Archibald Campbell

Archibald Campbell (1708-1774) emigrated to Virginia circa 1741.  His family, who were members of the Scottish gentry, saw that he was well educated, possibly with a D.D. degree from Edinburgh University, although this cannot be confirmed.  Early on he became a prominent member of the Westmoreland County gentry holding positions as Rector of Washington Parish, county magistrate, sheriff, schoolmaster, and prosperous landowner and planter.

The colonial churches of Washington Parish including Round Hill, Mattox, Popes Creek and Brays disappeared before or soon after the Revolution.  St. Peters in Oak Grove, built in 1847 now replaces them.  Mr. Campbell was active throughout the county, owning land in Cople as well as Washington Parish.  Most notably he occasionally also preached at Yeocomico.

Washington Parish Colonial records and information on Campbell’s school have been lost.  However, it was as schoolmaster that Campbell made his most important contribution to posterity.  It has been reliably reported that James Monroe, James Madison, John Marshall, and George Weeden attended his school.  George Washington, Richard Henry Lee, and other teenagers were members of the parish.  Monroe and Marshall mentioned their school days in their autobiographies.  Monroe, a student for over four years, characterized Campbell as a man of “profound learning.”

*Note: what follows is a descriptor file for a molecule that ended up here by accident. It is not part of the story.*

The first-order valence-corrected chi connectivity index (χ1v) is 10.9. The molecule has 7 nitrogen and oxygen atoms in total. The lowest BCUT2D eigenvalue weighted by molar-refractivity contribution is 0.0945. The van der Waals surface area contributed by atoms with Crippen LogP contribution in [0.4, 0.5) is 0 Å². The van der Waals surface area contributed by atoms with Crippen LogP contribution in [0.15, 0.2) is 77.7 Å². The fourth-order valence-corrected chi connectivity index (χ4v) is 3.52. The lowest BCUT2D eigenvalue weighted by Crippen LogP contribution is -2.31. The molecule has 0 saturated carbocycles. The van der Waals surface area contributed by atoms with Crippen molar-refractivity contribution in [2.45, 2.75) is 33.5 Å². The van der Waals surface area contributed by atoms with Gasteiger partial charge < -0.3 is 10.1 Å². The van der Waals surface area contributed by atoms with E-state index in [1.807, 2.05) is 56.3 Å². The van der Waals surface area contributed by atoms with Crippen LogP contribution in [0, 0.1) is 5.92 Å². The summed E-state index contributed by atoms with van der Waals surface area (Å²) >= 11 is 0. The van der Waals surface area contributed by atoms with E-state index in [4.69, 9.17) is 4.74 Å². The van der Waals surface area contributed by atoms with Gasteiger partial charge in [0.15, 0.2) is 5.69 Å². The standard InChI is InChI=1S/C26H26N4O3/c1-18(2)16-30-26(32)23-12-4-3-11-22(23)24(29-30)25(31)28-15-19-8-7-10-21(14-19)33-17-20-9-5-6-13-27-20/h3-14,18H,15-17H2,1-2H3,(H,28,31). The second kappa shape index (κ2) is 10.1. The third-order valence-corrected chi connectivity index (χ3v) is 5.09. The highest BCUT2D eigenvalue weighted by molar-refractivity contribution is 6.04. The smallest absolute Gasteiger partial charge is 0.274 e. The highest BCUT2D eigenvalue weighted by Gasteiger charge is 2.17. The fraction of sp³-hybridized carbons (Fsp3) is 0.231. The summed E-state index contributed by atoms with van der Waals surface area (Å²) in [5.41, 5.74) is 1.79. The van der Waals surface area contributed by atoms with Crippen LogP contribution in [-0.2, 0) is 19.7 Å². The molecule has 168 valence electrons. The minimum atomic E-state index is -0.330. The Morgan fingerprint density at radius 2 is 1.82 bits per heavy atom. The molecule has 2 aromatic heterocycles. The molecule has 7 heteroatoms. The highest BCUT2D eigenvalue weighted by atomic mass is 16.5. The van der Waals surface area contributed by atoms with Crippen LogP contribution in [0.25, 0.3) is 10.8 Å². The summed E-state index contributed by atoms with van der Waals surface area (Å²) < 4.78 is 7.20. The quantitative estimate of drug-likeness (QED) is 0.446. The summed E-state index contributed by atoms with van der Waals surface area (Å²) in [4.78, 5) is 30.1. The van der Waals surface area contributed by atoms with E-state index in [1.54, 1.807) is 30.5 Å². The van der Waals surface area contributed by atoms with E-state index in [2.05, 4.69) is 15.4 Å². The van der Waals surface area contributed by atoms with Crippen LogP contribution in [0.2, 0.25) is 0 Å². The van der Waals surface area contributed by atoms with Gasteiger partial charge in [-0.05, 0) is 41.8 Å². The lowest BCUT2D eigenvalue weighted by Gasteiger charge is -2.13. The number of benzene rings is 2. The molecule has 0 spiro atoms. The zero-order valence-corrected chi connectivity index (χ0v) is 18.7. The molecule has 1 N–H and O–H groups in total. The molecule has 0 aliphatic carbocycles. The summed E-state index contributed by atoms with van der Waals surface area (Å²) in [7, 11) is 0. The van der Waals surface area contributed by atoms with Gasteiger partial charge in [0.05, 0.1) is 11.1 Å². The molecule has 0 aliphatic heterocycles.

Mr. Campbell, a noted Greek scholar, operated his classical boarding school at his home, the upper glebe of the parish.  The site is now in King George County.  He was said to be a disciplinarian of the sternest sort and his school had a reputation for academic excellence.

Mr. Campbell married 19-year old Rebekah Rawlings in 1753.  She and their son Alexander died during childbirth in 1754.  Both were buried at Round Hill Church.  Their tombstone, the only relic of Mr. Campbell’s long tenure in Washington Parish is preserved and may be seen today at St. Peter’s Church.  Mr. Campbell married again, and five children were born, some becoming well-noted citizens of the Commonwealth.

For nearly 30 years, Mr. Campbell served as Rector of Washington Parish.  His death was reported on August 4, 1774.  We do not know where he was buried.  The academic and moral influence he had on his students. his parishioners, and the residents of the county, although impossible to measure, was positive, significant, and may have been the prime inspiration for Westmoreland’s many revolutionary heroes!

Excerpted from Manuscript (1988) by Otto Lorenz, Department of History, Kearney State College, Nebraska.

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